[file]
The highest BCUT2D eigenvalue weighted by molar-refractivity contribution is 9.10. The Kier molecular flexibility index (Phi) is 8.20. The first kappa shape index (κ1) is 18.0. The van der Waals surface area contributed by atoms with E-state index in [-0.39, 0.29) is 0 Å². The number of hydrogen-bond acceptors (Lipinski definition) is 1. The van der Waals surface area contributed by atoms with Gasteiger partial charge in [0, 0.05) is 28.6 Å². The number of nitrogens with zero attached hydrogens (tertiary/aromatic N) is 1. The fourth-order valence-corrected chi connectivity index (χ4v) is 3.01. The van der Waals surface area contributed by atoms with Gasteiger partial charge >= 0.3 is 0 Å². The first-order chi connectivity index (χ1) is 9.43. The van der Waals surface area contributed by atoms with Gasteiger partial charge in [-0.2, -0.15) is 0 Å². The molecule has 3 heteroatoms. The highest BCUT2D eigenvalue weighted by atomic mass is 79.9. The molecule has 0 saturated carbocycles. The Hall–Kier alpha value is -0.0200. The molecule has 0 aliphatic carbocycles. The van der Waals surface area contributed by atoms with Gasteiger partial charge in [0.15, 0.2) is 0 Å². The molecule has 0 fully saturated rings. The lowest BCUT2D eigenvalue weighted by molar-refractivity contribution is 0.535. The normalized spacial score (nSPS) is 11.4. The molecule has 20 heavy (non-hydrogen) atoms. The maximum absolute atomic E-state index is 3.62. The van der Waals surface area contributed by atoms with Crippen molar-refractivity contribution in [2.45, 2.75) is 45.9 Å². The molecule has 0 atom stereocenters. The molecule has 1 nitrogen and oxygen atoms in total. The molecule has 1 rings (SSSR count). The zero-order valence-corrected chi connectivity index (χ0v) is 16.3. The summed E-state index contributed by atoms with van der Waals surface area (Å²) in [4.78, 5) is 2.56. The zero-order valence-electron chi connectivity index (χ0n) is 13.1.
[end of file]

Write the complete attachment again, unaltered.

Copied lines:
The highest BCUT2D eigenvalue weighted by molar-refractivity contribution is 9.10. The Kier molecular flexibility index (Phi) is 8.20. The first kappa shape index (κ1) is 18.0. The van der Waals surface area contributed by atoms with E-state index in [-0.39, 0.29) is 0 Å². The number of hydrogen-bond acceptors (Lipinski definition) is 1. The van der Waals surface area contributed by atoms with Gasteiger partial charge in [0, 0.05) is 28.6 Å². The number of nitrogens with zero attached hydrogens (tertiary/aromatic N) is 1. The fourth-order valence-corrected chi connectivity index (χ4v) is 3.01. The van der Waals surface area contributed by atoms with Gasteiger partial charge >= 0.3 is 0 Å². The first-order chi connectivity index (χ1) is 9.43. The van der Waals surface area contributed by atoms with Gasteiger partial charge in [-0.2, -0.15) is 0 Å². The molecule has 3 heteroatoms. The highest BCUT2D eigenvalue weighted by atomic mass is 79.9. The molecule has 0 saturated carbocycles. The Hall–Kier alpha value is -0.0200. The molecule has 0 aliphatic carbocycles. The van der Waals surface area contributed by atoms with Gasteiger partial charge in [0.15, 0.2) is 0 Å². The molecule has 0 fully saturated rings. The lowest BCUT2D eigenvalue weighted by molar-refractivity contribution is 0.535. The normalized spacial score (nSPS) is 11.4. The molecule has 20 heavy (non-hydrogen) atoms. The maximum absolute atomic E-state index is 3.62. The van der Waals surface area contributed by atoms with Crippen molar-refractivity contribution in [2.45, 2.75) is 45.9 Å². The molecule has 0 atom stereocenters. The molecule has 1 nitrogen and oxygen atoms in total. The molecule has 1 rings (SSSR count). The zero-order valence-corrected chi connectivity index (χ0v) is 16.3. The summed E-state index contributed by atoms with van der Waals surface area (Å²) in [4.78, 5) is 2.56. The zero-order valence-electron chi connectivity index (χ0n) is 13.1.